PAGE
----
Covid-19 doesn’t stop Rikkai from showing his dance moves
Rikkai Scott weighed up the opportunities for BDblaq Dance – and saw the future in film.
It’s a route that many companies are taking at the moment thanks to the limitations brought on by Covid-19.
“Everyone is on the internet right now,” he said. “Everyone is bringing out films. Everyone is doing dance stuff. We had to work around that. But we are not here to compete. We are here to showcase our work.”
Tapout, the eight-minute dance film BDblaq put out in November, is part of that effort. Mr Scott and his team, Agata Olszewska, Ayten Goksan and Ashley Goosey, were halfway through making it when the coronavirus pandemic hit and England went into lockdown.
“When you are an artist, you don’t take a break,” said the 30-year-old, who lives in Colchester, Essex and founded BDblaq in 2016. “Or at least you try not to. I just had to go with the flow.”
For six months all they could do was practice together online, three hours a week.
“We were bouncing off each other and training as much as we could,” Mr Scott said. “We did a lot of fitness, a lot of hip hop and a lot of tap fusion but we couldn’t really do tap because it is a loud noise and I can’t teach that in my house.”
Apart from that he was busy with work from 5am at Savers, a local drugstore, and teaching dance classes online.
When restrictions eased for a bit in August the group was able to come together to complete the film. Three months later they released it on social media.
“We got a good reaction from that,” Mr Scott said. “People enjoyed it. We got some supportive messages from people in Bermuda.”
He is now waiting to hear back from various festivals on whether Tapout has been accepted into their programmes.
It follows Watch This Space, with Bermudian dancer Dawnita Smith, which the group released in 2016.
BDblaq is now in collaboration on a third film with an English rapper called Hippy.
Originally from Bermuda, Mr Scott relocated to Amsterdam to join de Kiss moves dance company. Twelve years ago he moved to England looking for greater opportunities.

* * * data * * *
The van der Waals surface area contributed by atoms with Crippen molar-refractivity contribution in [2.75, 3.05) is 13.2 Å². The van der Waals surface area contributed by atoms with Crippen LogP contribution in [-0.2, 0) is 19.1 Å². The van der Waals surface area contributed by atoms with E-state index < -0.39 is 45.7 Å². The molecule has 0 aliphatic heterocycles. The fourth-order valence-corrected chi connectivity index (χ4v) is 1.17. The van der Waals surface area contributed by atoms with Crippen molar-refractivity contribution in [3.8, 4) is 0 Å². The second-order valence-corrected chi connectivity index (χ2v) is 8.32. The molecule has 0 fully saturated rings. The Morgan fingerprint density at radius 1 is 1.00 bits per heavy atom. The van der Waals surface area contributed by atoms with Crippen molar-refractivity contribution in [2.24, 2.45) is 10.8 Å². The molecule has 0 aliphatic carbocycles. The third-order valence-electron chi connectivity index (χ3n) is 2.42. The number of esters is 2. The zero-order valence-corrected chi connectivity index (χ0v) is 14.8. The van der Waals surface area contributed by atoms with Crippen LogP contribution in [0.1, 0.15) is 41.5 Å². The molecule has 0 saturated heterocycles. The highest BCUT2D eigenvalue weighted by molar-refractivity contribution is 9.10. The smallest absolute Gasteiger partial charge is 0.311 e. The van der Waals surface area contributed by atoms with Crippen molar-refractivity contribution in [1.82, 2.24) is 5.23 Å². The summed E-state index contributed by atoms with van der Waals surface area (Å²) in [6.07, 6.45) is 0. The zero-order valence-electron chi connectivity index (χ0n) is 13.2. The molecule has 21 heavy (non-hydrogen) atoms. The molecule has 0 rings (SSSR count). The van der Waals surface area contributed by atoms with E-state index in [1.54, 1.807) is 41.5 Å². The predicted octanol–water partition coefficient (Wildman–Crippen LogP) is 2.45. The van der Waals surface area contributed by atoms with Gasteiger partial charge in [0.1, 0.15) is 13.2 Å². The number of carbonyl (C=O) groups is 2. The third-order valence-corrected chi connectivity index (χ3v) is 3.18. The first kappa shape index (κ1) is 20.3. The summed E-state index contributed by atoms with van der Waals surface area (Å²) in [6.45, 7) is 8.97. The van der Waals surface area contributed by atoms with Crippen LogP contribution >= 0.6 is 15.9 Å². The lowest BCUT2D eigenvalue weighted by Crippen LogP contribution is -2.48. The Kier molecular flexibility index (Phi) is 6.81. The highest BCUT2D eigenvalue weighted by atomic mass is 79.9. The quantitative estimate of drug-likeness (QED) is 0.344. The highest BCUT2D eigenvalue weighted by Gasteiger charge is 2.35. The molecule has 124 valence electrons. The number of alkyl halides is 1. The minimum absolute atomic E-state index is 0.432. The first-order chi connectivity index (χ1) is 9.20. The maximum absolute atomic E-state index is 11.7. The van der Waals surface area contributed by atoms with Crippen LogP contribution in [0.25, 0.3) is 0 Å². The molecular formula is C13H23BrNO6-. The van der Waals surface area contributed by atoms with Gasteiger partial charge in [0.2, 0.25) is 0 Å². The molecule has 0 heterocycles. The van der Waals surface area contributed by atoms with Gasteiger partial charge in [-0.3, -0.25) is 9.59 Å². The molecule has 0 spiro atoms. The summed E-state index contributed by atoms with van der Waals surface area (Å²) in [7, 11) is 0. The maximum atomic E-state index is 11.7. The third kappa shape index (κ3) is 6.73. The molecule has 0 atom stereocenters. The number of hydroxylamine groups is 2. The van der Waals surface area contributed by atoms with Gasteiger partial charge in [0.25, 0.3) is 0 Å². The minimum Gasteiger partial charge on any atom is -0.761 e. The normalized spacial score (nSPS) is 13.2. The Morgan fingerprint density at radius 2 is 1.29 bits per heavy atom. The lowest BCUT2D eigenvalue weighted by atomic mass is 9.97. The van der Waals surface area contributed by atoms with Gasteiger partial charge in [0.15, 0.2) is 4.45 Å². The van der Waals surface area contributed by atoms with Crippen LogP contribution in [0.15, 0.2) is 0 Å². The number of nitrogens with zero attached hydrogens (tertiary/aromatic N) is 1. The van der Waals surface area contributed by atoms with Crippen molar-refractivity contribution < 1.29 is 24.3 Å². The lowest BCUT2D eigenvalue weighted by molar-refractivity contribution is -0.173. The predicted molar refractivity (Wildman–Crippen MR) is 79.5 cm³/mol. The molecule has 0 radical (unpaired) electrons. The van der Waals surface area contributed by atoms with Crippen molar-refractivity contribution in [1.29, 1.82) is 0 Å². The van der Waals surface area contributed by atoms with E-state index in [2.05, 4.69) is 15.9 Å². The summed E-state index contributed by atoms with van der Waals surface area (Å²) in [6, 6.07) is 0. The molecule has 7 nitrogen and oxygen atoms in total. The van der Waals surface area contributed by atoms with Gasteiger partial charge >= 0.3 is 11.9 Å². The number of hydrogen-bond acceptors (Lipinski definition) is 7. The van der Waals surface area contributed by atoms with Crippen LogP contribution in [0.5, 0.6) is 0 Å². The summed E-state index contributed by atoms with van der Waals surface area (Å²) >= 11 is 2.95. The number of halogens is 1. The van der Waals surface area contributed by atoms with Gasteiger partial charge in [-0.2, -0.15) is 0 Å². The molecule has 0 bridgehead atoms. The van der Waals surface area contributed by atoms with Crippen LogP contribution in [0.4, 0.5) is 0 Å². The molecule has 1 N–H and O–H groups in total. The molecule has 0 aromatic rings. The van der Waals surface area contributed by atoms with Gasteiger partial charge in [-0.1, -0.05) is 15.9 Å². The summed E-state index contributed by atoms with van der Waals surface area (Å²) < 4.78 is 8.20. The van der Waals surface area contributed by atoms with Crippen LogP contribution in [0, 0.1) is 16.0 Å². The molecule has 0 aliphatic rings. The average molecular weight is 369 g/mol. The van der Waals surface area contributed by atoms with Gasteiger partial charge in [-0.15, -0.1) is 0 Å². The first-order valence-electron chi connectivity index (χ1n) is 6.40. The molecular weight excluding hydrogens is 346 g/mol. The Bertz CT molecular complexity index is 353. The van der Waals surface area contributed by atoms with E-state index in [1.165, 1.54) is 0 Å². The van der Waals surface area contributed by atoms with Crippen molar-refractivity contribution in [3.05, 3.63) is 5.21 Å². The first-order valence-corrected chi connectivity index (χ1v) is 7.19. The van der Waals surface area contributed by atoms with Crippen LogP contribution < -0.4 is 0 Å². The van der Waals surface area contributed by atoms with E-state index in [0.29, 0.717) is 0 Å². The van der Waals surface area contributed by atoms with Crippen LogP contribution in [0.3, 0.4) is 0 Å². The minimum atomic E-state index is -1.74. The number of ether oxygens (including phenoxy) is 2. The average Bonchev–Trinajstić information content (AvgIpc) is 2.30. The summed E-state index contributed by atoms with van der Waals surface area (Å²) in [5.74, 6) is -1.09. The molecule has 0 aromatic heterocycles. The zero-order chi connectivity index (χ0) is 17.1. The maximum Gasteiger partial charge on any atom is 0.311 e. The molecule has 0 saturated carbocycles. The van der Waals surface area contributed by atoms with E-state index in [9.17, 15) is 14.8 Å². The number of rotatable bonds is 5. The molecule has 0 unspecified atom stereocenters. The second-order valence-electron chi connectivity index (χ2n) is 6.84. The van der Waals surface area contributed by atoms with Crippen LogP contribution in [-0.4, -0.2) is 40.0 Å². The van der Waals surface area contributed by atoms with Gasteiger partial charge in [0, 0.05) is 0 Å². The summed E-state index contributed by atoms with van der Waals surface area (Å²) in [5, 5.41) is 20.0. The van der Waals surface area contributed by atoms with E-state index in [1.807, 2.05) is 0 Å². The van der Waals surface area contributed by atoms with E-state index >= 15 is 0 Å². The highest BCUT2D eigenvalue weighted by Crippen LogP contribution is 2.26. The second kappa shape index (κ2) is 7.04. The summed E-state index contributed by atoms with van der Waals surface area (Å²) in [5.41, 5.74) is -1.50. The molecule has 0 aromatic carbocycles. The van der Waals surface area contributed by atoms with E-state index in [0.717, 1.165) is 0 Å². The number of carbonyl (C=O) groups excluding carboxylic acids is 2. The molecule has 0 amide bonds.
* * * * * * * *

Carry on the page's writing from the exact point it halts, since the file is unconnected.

BDblaq took the stage here last March, just before the start of the pandemic, for the Bermuda Festival of Performing Arts.
In England he teaches with DanceEast. Moving from in-person to online classes because of the pandemic was more difficult than he expected.
“Transitioning to online teaching was different,” he said. “It was a new challenge for me. I noticed that I had to really plan ahead.
“When you are home it is different. Even though you are dancing, you are by yourself and the atmosphere is different; you just woke up out of your bed and you have to take a class. It is a whole different feeling.”
But he said it was a good challenge.
“I had a whole new set of students, so I had to really adjust to their abilities and what they could do. I had to figure out how I could deliver classes the best way I could. They have a group called Encore, made up of students who are 40-plus. I had a few of them when the pandemic started. I also had university students and I had a few outsiders. I had to adjust to their ability.”
The plan is to travel this month to La Roche University in Pennsylvania for a weeklong residency where BDblaq will make a 60-minute film highlighting the efforts of Bill “Bojangles” Robinson and other tap dance pioneers.
“It is personal to me because when I came to England I didn’t see any tap opportunities,” Mr Scott said. “I wanted to bring awareness to tap dance and how it has affected the world as far as race, style, music and entertainment.”
While in Pittsburgh, BDblaq will also take workshops with Bodiography Dance Company, a group led by Maria Caruso.
“I met her in Bermuda a few years ago when I worked with the Bermuda Civic Ballet,” Mr Scott said. “I told her about the project and she invited me to come to Pittsburgh.”
He is not particularly worried about travelling to a city during the pandemic.
“Sure, it’s bad in the United States,” he said. “But it is bad all over.”
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